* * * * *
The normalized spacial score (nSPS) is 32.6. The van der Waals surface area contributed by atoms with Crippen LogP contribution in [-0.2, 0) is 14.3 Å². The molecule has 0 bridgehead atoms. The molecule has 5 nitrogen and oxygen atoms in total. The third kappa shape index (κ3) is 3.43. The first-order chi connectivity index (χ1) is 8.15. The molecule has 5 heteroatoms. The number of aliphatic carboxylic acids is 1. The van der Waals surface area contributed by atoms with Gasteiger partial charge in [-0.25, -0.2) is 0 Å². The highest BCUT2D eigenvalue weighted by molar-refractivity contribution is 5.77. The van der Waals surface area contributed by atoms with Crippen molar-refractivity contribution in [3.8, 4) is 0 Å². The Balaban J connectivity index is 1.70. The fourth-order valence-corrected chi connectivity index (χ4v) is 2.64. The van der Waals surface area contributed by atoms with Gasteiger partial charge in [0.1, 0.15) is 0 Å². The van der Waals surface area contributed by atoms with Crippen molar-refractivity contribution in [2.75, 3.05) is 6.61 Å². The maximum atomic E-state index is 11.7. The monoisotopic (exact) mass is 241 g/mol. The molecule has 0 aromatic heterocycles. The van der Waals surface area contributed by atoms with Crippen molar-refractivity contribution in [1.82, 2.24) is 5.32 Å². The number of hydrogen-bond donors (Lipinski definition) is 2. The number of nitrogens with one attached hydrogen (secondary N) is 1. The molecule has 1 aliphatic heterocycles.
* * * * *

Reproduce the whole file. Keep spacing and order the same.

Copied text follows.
The normalized spacial score (nSPS) is 32.6. The van der Waals surface area contributed by atoms with Crippen LogP contribution in [-0.2, 0) is 14.3 Å². The molecule has 0 bridgehead atoms. The molecule has 5 nitrogen and oxygen atoms in total. The third kappa shape index (κ3) is 3.43. The first-order chi connectivity index (χ1) is 8.15. The molecule has 5 heteroatoms. The number of aliphatic carboxylic acids is 1. The van der Waals surface area contributed by atoms with Gasteiger partial charge in [-0.25, -0.2) is 0 Å². The highest BCUT2D eigenvalue weighted by molar-refractivity contribution is 5.77. The van der Waals surface area contributed by atoms with Crippen molar-refractivity contribution in [3.8, 4) is 0 Å². The Balaban J connectivity index is 1.70. The fourth-order valence-corrected chi connectivity index (χ4v) is 2.64. The van der Waals surface area contributed by atoms with Gasteiger partial charge in [0.1, 0.15) is 0 Å². The van der Waals surface area contributed by atoms with Crippen molar-refractivity contribution in [2.75, 3.05) is 6.61 Å². The maximum atomic E-state index is 11.7. The monoisotopic (exact) mass is 241 g/mol. The molecule has 0 aromatic heterocycles. The van der Waals surface area contributed by atoms with Crippen molar-refractivity contribution in [1.82, 2.24) is 5.32 Å². The number of hydrogen-bond donors (Lipinski definition) is 2. The number of nitrogens with one attached hydrogen (secondary N) is 1. The molecule has 1 aliphatic heterocycles.